Lucidum—design for a regenerative future
In a fast-paced world, society has become reliant on the use of non-degradable and cheap materials when it comes to designing products for use. For humanity to move forward into the future with challenges like the climate crisis facing us, it’s simply not feasible to continue using materials like plastic in our products. UTS honours graduate in product design, Josh Riesel, rethinks the plastics problem and offers a new way forward.
The world is in the midst of a climate crisis. Our current economy is built on the consumption and destruction of finite natural resources, and there is little effort to change that. Recent history has made it clear that these parasitic behaviours are toxic to both the natural world and a human future.
Rebuilding our economy to support a symbiotic relationship between humanity and the rest of the planet is one of the few feasible solutions that still supports capitalist infrastructure. Moving towards this future involves creating a system where industries thrive off a healthy environment and every product made can be fed back into the land at the end of its life. Materials such as mycelium–the root structure of mushrooms–can be harnessed to bind other organic substrates together, replacing synthetic adhesives commonly used in MDF wood, or completely replacing Styrofoam. Completely compostable and incredibly low energy to produce, mycelium is quickly proving itself to be a strong player in a sustainable future. With terrific work from the likes of US-based companies Ecovative and Mycoworks, and research conducted all around the world from the likes of Dutch Designer Eric Klarenbeek, it’s only a matter of time before we see the widespread adoption of mycelium products.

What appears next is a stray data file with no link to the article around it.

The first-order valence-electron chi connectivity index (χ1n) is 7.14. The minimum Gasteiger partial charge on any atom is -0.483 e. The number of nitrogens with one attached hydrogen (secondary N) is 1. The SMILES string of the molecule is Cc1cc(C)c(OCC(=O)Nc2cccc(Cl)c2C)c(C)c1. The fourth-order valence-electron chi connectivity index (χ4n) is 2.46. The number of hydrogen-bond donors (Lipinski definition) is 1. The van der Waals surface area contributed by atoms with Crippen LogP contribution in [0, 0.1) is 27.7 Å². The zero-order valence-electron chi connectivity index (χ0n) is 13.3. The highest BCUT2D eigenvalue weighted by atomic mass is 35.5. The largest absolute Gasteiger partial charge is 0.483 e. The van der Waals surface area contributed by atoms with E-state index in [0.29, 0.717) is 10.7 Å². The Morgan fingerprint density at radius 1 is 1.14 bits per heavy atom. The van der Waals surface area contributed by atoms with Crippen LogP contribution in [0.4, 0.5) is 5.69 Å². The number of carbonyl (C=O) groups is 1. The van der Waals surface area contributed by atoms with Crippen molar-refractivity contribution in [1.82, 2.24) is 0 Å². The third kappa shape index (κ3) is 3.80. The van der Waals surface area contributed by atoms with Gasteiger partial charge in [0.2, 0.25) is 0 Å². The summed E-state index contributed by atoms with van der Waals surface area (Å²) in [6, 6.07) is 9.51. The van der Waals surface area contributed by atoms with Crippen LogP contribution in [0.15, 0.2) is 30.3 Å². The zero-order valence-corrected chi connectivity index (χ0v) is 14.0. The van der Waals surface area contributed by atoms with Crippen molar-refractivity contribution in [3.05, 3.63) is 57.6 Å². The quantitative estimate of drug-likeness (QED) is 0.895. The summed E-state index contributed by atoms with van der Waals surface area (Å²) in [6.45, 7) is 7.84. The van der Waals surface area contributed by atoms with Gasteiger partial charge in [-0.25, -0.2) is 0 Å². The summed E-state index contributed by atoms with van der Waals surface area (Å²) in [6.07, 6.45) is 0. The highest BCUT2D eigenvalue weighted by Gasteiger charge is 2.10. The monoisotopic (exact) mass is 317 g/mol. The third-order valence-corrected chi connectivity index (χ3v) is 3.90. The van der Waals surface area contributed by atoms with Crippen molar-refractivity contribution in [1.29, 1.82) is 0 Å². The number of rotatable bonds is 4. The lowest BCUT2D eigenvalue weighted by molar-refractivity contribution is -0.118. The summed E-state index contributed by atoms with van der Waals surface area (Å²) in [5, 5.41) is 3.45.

Designing for degradable materials such as mycelium requires not just a knowledge of material production and manufacture, but an understanding of how to design for a new type of product typology. Plastics have dominated the industry for the past 50 years, creating an expectation that all products are strong, lightweight, waterproof, last as long as needed, and still be incredibly cheap. Designing with these new materials means redesigning the way people connect to material and object, expecting gradual degradation and learning how to maintain their products along the way.
Developed as part of his UTS Product Design Honours year, Josh Riesel developed Lucidum, a mycelium-based lighting system. Highlighting the beauty and textural intricacies of mycelium, Lucidum has been designed to aid in a transition towards a future where short-life products are naturally regenerative. Using a simple 2-part mould, the body is made from post-manufacturing wood shavings with Reishi mushroom spawn spread throughout. When placed inside an incubator, the mycelium grows through the sawdust, binding it together and creating the beautiful surface textures that mycelium is known for. Once grown through, the living culture is dried out in an oven, stabilising the part for use.
A multi-part system, Lucidum’s diffusers can be easily swapped out, from table lights to floor lights. Placed upon an LED set within a recycled timber base, the system is designed for compostability, recyclability, and repair. Healing our planet won’t be easy, but with materials like mycelium it might just be a little bit easier.
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